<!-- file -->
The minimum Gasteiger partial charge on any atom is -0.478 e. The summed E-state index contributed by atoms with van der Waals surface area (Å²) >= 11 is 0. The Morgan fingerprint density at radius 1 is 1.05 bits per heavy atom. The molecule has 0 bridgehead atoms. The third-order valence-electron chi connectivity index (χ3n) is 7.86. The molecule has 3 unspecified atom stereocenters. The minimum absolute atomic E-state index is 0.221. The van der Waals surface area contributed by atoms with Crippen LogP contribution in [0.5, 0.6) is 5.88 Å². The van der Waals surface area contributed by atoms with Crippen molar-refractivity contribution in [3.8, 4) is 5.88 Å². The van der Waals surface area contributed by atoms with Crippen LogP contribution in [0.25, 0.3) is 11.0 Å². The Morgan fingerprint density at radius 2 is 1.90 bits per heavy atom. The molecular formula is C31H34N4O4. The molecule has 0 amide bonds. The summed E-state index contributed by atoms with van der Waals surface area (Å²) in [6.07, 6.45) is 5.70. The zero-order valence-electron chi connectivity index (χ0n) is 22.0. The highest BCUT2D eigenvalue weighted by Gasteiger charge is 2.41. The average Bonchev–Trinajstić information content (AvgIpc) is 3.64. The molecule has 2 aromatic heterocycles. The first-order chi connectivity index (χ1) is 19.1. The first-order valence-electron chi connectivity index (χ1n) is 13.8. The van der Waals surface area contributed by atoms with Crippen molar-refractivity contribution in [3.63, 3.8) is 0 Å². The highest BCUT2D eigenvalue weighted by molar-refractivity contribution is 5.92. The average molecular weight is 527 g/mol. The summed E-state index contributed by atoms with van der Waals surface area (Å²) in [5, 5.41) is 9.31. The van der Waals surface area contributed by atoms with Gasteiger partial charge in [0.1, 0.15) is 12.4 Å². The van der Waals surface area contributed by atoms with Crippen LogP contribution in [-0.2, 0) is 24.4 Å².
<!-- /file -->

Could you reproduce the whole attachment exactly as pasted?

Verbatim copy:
The minimum Gasteiger partial charge on any atom is -0.478 e. The summed E-state index contributed by atoms with van der Waals surface area (Å²) >= 11 is 0. The Morgan fingerprint density at radius 1 is 1.05 bits per heavy atom. The molecule has 0 bridgehead atoms. The third-order valence-electron chi connectivity index (χ3n) is 7.86. The molecule has 3 unspecified atom stereocenters. The minimum absolute atomic E-state index is 0.221. The van der Waals surface area contributed by atoms with Crippen LogP contribution in [0.5, 0.6) is 5.88 Å². The van der Waals surface area contributed by atoms with Crippen molar-refractivity contribution in [3.8, 4) is 5.88 Å². The van der Waals surface area contributed by atoms with Crippen LogP contribution in [0.25, 0.3) is 11.0 Å². The Morgan fingerprint density at radius 2 is 1.90 bits per heavy atom. The molecular formula is C31H34N4O4. The molecule has 0 amide bonds. The summed E-state index contributed by atoms with van der Waals surface area (Å²) in [6.07, 6.45) is 5.70. The zero-order valence-electron chi connectivity index (χ0n) is 22.0. The highest BCUT2D eigenvalue weighted by Gasteiger charge is 2.41. The average Bonchev–Trinajstić information content (AvgIpc) is 3.64. The molecule has 2 aromatic heterocycles. The first-order chi connectivity index (χ1) is 19.1. The first-order valence-electron chi connectivity index (χ1n) is 13.8. The van der Waals surface area contributed by atoms with Crippen molar-refractivity contribution in [3.63, 3.8) is 0 Å². The highest BCUT2D eigenvalue weighted by molar-refractivity contribution is 5.92. The average molecular weight is 527 g/mol. The summed E-state index contributed by atoms with van der Waals surface area (Å²) in [5, 5.41) is 9.31. The van der Waals surface area contributed by atoms with Gasteiger partial charge in [0.1, 0.15) is 12.4 Å². The van der Waals surface area contributed by atoms with Crippen LogP contribution in [-0.2, 0) is 24.4 Å².